To assist sleep in a head-fixed position, we adjusted the running disc position to mimic the body′s natural position observed during unrestrained sleep58. We observed that locking the movement of the wheel once the mouse showed first signs of sleep, such as delta waves in ECoG and eyes closing, facilitated falling asleep. The imaging sessions of sleeping mice started at 9–10 a.m. (ZT 1–2), the beginning of light phase, and lasted until 3–6 p.m. (ZT 7–10). The mice did not have access to food or water while sleeping under the microscope, however, in natural conditions mice feed almost exclusively during the dark phase, ZT 12–2459,60,61. First signs of drowsiness, such as high delta power in the ECoG signal and eyes closing, were observed 15–45 min after head-fixation, and typically mice spent 90–120 min head-fixed under the microscope before falling asleep. Mice that did not show any signs of sleep within the first 2 h of head-fixation were removed from the microscope. The mice had an exact replica of the microscope running disc in their home cage, and in our hands this made a large difference in aiding the mice to fall asleep (i.e., initially we tried various types of stages like a spherical treadmill and a tube for immobilization with little success). Mice were not sleep deprived or manipulated in any other way before imaging to induce sleep.

### Behavior and electrophysiology recording

ECoG and EMG signals were recorded using a Multiclamp 700B amplifier with headstage CV-7B, and digitized by Digidata 1440 (both Molecular Devices). Mouse behavior was recorded by an IR-sensitive surveillance camera. Data acquisition was synchronized by a custom-written LabVIEW software (National Instruments).

### Sleep-wake state scoring

Sleep states were identified from filtered ECoG (0.5–30 Hz) and EMG signals (100–1000 Hz) based on standard criteria for rodent sleep22,23 (Fig. 1c, d): NREM sleep was defined as high-amplitude delta (0.5–4 Hz) ECoG activity and low EMG activity; IS was defined as an increase in theta (5–9 Hz) and sigma (9–16 Hz) ECoG activity, and a concomitant decrease in delta ECoG activity; REM sleep was defined as low-amplitude theta ECoG activity with theta/delta ratio >0.5 and low EMG activity. Wakefulness states were identified using the IR-sensitive surveillance camera video by drawing ROIs over the running wheel and mouse snout (Fig. 1b). The signal in the wheel and snout ROIs was quantified by calculating the mean absolute pixel difference between consecutive frames in the respective ROIs. Voluntary locomotion was identified as signals above a threshold in the wheel ROI. Spontaneous whisking was defined in the snout ROI. Quiet wakefulness was defined as wakefulness with no signal above-threshold in both ROIs. Short and long quiet wakefulness episodes could represent different behavioral states, such as restful quiescence or freezing, and be influenced by the degree of habituation, which could affect astrocytic Ca2+ signaling patterns. In our dataset >90% of quiet wakefulness bouts were shorter than 10 s and there was no difference in estimated Ca2+ signaling levels when including long-lasting bouts compared to omitting them (Supplementary Fig. 15). Sleep episodes of >30 s duration were analyzed.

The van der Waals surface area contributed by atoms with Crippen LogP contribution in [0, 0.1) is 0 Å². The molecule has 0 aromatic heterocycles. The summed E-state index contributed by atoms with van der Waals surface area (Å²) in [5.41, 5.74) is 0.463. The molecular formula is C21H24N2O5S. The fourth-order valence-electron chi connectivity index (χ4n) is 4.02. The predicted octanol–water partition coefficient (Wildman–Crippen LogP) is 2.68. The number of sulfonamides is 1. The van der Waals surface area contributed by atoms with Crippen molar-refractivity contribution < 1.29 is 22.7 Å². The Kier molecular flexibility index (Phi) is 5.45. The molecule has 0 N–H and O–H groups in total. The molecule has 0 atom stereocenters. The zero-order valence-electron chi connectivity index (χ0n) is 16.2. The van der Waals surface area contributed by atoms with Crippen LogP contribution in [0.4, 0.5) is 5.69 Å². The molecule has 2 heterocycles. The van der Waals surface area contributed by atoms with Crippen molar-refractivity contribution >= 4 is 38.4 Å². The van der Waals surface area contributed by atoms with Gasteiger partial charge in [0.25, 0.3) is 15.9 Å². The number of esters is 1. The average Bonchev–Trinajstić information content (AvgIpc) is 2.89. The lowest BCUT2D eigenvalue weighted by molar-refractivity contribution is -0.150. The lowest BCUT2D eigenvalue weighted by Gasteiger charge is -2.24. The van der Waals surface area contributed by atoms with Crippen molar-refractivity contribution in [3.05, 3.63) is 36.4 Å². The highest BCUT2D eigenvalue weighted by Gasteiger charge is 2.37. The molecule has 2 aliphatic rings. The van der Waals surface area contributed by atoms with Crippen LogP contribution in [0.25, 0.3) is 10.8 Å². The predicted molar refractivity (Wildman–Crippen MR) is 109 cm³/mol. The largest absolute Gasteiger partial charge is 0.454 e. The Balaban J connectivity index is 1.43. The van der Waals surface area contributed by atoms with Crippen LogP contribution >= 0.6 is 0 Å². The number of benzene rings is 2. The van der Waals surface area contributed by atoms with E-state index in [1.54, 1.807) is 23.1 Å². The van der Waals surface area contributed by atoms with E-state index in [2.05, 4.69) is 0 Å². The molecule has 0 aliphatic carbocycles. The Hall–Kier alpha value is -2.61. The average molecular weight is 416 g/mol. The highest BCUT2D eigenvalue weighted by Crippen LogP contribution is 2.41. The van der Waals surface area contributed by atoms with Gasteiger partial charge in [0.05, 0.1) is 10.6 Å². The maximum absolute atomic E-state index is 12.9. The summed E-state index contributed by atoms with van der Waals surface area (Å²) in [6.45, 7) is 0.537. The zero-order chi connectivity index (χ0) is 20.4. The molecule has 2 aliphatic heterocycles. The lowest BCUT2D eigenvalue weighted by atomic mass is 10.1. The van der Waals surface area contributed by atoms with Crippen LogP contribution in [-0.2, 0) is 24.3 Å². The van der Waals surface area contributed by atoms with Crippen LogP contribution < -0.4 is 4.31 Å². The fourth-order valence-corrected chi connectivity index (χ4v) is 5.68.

### Sleep-wake state transition and microarousal scoring

For the transition from NREM and IS to wakefulness, onset of wakefulness was determined by the first sign of ECoG desynchronization62 (activation) (Fig. 5b). During the transitions from REM to wakefulness, end of REM was identified by the interruption of sustained theta waves and the onset of desynchronized ECoG (Fig. 5b). Microarousals were defined as periods of above-threshold signal in the whisker ROI in the surveillance camera video (see also the above paragraph Sleep-wake state scoring) within NREM episodes with a duration of at least 0.3 s but <3 s.

### Comparison of sleep between freely behaving and head-fixed mice

Male C57BL/6J mice were implanted with ECoG, EMG electrodes and a head-bar as described in the above section “Surgical procedures and intrinsic imaging”. After recovering from the surgery (3 days), mice were habituated to both custom-built head-fixed and custom-built unrestrained sleep setups. The head-fixed setup consisted of head-bar clamps, a running wheel and IR-sensitive surveillance camera (as illustrated in Fig. 1a). The unrestrained sleep setup consisted of a transparent cage, a custom-built pulley system for the ECoG and EMG electrodes, and an IR-sensitive surveillance camera. After habituation, mice were placed in either the head-fixed or the unrestrained sleep setups and experimental sessions of sleeping mice started at 9–10 a.m. (ZT 1–2), the beginning of light phase, and lasted until 3–6 p.m. (ZT 7–10). ECoG and EMG signals were de-noised using a HumBug noise eliminator (Digitimer) and recorded using a Multiclamp 700B amplifier with headstage CV-7B, and digitized by Digidata 1440 (both Molecular Devices). Mouse behavior was recorded by an infrared-sensitive surveillance camera. Mice that did not show any signs of sleep within the first 2 h were removed from the setup. Sleep-wake states were scored as described in Sleep-wake state scoring.

### Immunohistochemistry